Postscript on Indian contemporary jewellery

Amman Rashid necklace (2011) Kingfisher beer bottle cap, lotus seed beads, glass beads, copper wire, cotton thread and carnelian agate, approx 14 inches, photo: Anil Advani

Amman Rashid necklace (2011) Kingfisher beer bottle cap, lotus seed beads, glass beads, copper wire, cotton thread and carnelian agate, approx 14 inches, photo: Anil Advani

This is an update to an article that I wrote for Art Jewelry Forum The DIT (Do It Themselves) Movement In Indian Contemporary Jewelry. In it I mentioned the work of the Bangladesh jeweller, Amman Rashid:

The Bangladeshi jeweler Amman Rashid would seem a more conventional candidate for contemporary jewelry. He sources materials from a broad range of cultural sources, including ink pots, trade beads, hookah parts, old brass seals, old cutlery, and old broken pottery pieces. Each work is unique and has its own name, such as Chiroshokha, Krishnobott, Kanchon, Protnotattik, and Aadibashi. There is no gallery for his work, and he has never heard of contemporary jewelry. He frames the work himself under the concept Aadi, which means “beginning” in Sanskrit. His work fits the studio model, and he is keen for international exposure. Can we imagine a Bangladeshi in Munich?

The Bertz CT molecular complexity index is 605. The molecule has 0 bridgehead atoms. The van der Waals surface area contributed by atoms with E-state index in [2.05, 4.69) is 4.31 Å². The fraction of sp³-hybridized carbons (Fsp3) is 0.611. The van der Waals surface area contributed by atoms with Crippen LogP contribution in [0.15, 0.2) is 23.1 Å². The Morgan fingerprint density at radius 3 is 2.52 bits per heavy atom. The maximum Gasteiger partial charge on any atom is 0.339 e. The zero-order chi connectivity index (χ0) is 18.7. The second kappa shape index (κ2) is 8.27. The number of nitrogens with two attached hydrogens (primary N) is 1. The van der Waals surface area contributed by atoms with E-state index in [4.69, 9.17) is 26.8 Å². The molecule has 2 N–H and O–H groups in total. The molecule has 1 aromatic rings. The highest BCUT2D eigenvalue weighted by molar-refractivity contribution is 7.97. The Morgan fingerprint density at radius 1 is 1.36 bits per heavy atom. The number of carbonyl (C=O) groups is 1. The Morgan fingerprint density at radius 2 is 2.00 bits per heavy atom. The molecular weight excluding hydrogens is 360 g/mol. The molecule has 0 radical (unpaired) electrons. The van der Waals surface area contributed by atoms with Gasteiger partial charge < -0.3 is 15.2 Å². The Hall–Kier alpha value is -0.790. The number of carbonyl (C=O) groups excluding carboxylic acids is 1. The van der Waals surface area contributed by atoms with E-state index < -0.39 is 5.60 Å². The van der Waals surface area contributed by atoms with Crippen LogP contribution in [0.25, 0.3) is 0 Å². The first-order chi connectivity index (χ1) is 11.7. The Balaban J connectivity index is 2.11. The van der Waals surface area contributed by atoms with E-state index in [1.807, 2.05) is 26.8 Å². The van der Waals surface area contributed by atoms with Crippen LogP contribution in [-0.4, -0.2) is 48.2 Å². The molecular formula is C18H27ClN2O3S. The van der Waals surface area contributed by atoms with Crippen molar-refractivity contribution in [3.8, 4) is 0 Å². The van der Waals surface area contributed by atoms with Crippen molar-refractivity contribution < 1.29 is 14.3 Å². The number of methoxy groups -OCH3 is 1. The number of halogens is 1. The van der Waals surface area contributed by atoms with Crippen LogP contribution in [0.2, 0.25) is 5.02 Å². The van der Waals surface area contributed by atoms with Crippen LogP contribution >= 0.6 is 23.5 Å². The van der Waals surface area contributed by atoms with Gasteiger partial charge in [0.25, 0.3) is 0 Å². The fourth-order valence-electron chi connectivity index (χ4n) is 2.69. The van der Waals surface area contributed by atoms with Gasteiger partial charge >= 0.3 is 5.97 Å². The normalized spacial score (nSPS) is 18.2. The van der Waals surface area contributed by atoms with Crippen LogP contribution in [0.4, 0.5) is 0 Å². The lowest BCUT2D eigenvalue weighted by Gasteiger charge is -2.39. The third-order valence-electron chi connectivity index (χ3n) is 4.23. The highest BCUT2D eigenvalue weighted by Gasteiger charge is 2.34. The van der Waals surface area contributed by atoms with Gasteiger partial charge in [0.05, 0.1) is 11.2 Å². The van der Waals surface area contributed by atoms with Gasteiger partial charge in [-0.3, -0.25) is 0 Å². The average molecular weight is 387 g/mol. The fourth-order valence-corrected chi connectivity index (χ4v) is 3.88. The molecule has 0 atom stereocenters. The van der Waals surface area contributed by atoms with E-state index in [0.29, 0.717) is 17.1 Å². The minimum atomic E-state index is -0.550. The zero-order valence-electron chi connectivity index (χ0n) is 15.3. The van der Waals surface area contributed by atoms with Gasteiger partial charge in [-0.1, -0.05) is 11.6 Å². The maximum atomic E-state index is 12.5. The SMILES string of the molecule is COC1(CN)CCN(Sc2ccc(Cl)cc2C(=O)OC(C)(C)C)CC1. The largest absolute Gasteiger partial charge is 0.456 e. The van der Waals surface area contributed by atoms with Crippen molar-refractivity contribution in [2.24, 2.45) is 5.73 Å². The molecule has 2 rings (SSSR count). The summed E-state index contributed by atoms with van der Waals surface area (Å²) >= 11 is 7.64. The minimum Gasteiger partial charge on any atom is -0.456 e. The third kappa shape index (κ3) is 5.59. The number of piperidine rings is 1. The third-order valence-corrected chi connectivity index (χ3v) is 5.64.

Above is an image of his work that is missing from the article.

Since then, I’ve also heard from the Indian jeweller Eina Ahluwalia, who I wrote about in a previous AJF article. She gives a little more background to her workshop conditions. She has three teams of artisans who have their own workshops and work on contract. There are occasions when the teams introduce their own ideas into the design process. The way she operates, the price is fixed by the craftsperson. For Eina, is it important that their interests are served for the long term survival of skills:

It is imperative that we make the trade monetarily worthwhile for the artisans to keep the craftsmanship alive. We need to compensate them for their unbelievable skills, their patience, perseverance and enable them to live the lives they wish for themselves and their families, or else they will leave the trade.

Let’s hope we see more of the work by jewellers like Eina and Amman in the future. They have much to give to the contemporary jewellery field.

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